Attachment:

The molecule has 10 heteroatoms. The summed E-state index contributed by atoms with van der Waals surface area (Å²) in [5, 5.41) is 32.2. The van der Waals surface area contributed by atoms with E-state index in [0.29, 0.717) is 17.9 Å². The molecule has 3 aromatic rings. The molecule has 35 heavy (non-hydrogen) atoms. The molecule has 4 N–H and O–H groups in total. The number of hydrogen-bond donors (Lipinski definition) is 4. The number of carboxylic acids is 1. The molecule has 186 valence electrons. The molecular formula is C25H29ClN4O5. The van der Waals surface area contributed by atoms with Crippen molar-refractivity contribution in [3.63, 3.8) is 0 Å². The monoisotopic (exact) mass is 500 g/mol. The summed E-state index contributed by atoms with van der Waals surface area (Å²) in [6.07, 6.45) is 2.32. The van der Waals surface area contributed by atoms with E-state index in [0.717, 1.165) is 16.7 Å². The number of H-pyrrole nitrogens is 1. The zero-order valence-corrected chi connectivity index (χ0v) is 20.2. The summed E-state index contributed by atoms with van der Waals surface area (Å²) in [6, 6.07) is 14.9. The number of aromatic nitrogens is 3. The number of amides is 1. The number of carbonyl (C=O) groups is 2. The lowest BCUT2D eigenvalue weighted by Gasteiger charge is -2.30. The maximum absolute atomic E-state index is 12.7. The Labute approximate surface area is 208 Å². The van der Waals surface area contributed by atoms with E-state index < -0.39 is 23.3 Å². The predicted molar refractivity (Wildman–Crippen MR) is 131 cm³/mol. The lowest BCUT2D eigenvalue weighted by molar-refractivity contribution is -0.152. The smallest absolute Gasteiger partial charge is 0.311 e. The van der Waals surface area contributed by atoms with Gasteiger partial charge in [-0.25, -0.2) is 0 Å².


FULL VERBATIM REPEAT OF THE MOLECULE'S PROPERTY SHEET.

The molecule has 10 heteroatoms. The summed E-state index contributed by atoms with van der Waals surface area (Å²) in [5, 5.41) is 32.2. The van der Waals surface area contributed by atoms with E-state index in [0.29, 0.717) is 17.9 Å². The molecule has 3 aromatic rings. The molecule has 35 heavy (non-hydrogen) atoms. The molecule has 4 N–H and O–H groups in total. The number of hydrogen-bond donors (Lipinski definition) is 4. The number of carboxylic acids is 1. The molecule has 186 valence electrons. The molecular formula is C25H29ClN4O5. The van der Waals surface area contributed by atoms with Crippen molar-refractivity contribution in [3.63, 3.8) is 0 Å². The monoisotopic (exact) mass is 500 g/mol. The summed E-state index contributed by atoms with van der Waals surface area (Å²) in [6.07, 6.45) is 2.32. The van der Waals surface area contributed by atoms with E-state index in [0.717, 1.165) is 16.7 Å². The number of H-pyrrole nitrogens is 1. The zero-order valence-corrected chi connectivity index (χ0v) is 20.2. The summed E-state index contributed by atoms with van der Waals surface area (Å²) in [6, 6.07) is 14.9. The number of aromatic nitrogens is 3. The number of amides is 1. The number of carbonyl (C=O) groups is 2. The lowest BCUT2D eigenvalue weighted by Gasteiger charge is -2.30. The maximum absolute atomic E-state index is 12.7. The Labute approximate surface area is 208 Å². The van der Waals surface area contributed by atoms with E-state index < -0.39 is 23.3 Å². The predicted molar refractivity (Wildman–Crippen MR) is 131 cm³/mol. The lowest BCUT2D eigenvalue weighted by molar-refractivity contribution is -0.152. The smallest absolute Gasteiger partial charge is 0.311 e. The van der Waals surface area contributed by atoms with Gasteiger partial charge in [-0.25, -0.2) is 0 Å².